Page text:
The federal public trust doctrine: misinterpreting Justice Kennedy and Illinois Central Railroad.

Author:Blumm, Michael C.
Position:Developments in the Public Trust

    Alec L. v. Jackson (Alec. Li), (1) a 2012 decision of the federal district court for the District of Columbia, rejected the children plaintiffs' argument that the public trust doctrine imposed a fiduciary duty on the federal government to take action to prevent the emission of unsafe amounts of greenhouse gas emissions into the atmosphere. (2) The court's opinion relied heavily on the Supreme Court's decision in PPL Montana, L.L.C. v. Montana (PPL Montana (3)) for the proposition that the public trust doctrine is exclusively a matter of state law, inapplicable to the federal government. (4) Thus, the district court concluded that the children failed to raise a federal question sufficient to invoke the court's jurisdiction. (5)

    The D.C. Circuit affirmed in a brief, unreflective, unpublished opinion on the same grounds. (6) These decisions might convince other courts that the public trust doctrine has no applicability to the federal government, not only in the case of greenhouse gas emissions but also in other areas of federal preeminence like public lands management, ocean governance, and wetlands protection. (7)

    This Article maintains that the D.C. courts misinterpreted the scope of the public trust doctrine in the Alec L. cases by failing to understand the limited nature of Justice Kennedy's dicta in his PPL Montana opinion. Kennedy's interpretation of the source and significance of the public trust doctrine was unassailable, (8) but the D.C. courts' extrapolation of his opinion--concluding that he denied the applicability of the doctrine to the federal government (9)--was more than the PPL Montana opinion said and inconsistent with the origin and practical effect of the public trust doctrine. The public trust doctrine, properly understood, is an inherent limit on all sovereigns--not merely state sovereigns. Some recent decisions recognize this fact, (10) and nothing in Justice Kennedy's PPL Montana opinion is inconsistent with such an interpretation.

    Admittedly, dicta in some Supreme Court opinions have suggested that the public trust doctrine is of state law origin (11) but, upon close

    examination, these statements have no real basis in fact. On the other hand, there is considerable precedent applying the public trust doctrine to the federal government, particularly to public land management, (12) and there is ample evidence that Congress intended the doctrine to be more widely applied than the courts have thus far recognized. (13).

    The mistake of the D.C. courts was, in part, their failure to carefully examine the so-called lodestar case (14) of the public trust doctrine, Illinois Central Railroad v Illinois, (115) (Illinois Central) an 1892 opinion written by Justice Stephen J. Field, the longest serving justice of the nineteenth century. (16) A close look at Illinois Central reveals that the decision had no state law basis, (17) despite the unreasoned dicta in later Supreme Court cases, which claimed that it did. (18) If, as we maintain, the Supreme Court grounded its Illinois Central decision in federal law, the D.C. courts' rationale in Alee L. is flawed and should not prevail in other circuits or in the Supreme Court.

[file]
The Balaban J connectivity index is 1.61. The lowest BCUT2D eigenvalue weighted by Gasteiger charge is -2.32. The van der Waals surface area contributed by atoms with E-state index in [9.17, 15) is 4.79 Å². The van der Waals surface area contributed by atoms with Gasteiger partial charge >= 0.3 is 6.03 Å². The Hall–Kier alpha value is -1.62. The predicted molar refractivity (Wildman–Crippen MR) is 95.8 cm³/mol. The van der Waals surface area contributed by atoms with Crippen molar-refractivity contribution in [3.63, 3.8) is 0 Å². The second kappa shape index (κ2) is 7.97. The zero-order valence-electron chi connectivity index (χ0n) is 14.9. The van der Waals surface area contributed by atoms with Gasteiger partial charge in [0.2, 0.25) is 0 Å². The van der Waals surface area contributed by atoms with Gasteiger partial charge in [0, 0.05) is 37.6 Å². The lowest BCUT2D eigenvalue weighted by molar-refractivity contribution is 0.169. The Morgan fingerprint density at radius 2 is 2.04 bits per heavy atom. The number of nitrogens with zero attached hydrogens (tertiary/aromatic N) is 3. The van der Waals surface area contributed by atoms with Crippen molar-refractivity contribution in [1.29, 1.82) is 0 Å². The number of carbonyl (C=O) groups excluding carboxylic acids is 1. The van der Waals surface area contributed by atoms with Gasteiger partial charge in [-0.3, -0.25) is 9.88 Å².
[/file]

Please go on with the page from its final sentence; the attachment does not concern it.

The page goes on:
We reexamine the basis of the federal public trust doctrine in this Article. Part II considers Justice Kennedy's statements about the nature of the public trust in PPL Montana and in his earlier 1997 opinion in Idaho v. Coeur d'Alene Tribe. (19) Part III briefly unpacks the seminal Illinois Central case, in which the Court used the public trust doctrine to strike down an attempted privatization of the inner Chicago Harbor. Although that decision was the subject of a comprehensive historical analysis a decade ago, (20) that analysis did not attempt to locate the source of the public trust doctrine that the Court employed. (21)

    Part IV proceeds to describe the ensuing judicial interpretation of Illinois Central, upon which Justice Kennedy relied, and which we claim amounts to mere conclusory dicta. Part IV also explains that most states have interpreted Illinois Central in stark contrast to the Supreme Court's dicta, since most state courts consider the case to establish binding federal law. Part V discusses why statutory displacement--which the Supreme Court recently applied in the case of common law nuisance--cannot credibly be applied to the public trust doctrine. Part VI considers both Supreme Court case law and congressional statutes recognizing the federal public trust doctrine. We conclude that the D.C. courts' assumption that there is no federal public trust doctrine is neither supported by Justice Kennedy's opinions nor a fair reading of Illinois Central and should not be considered persuasive by other federal circuit courts of appeal or the Supreme Court.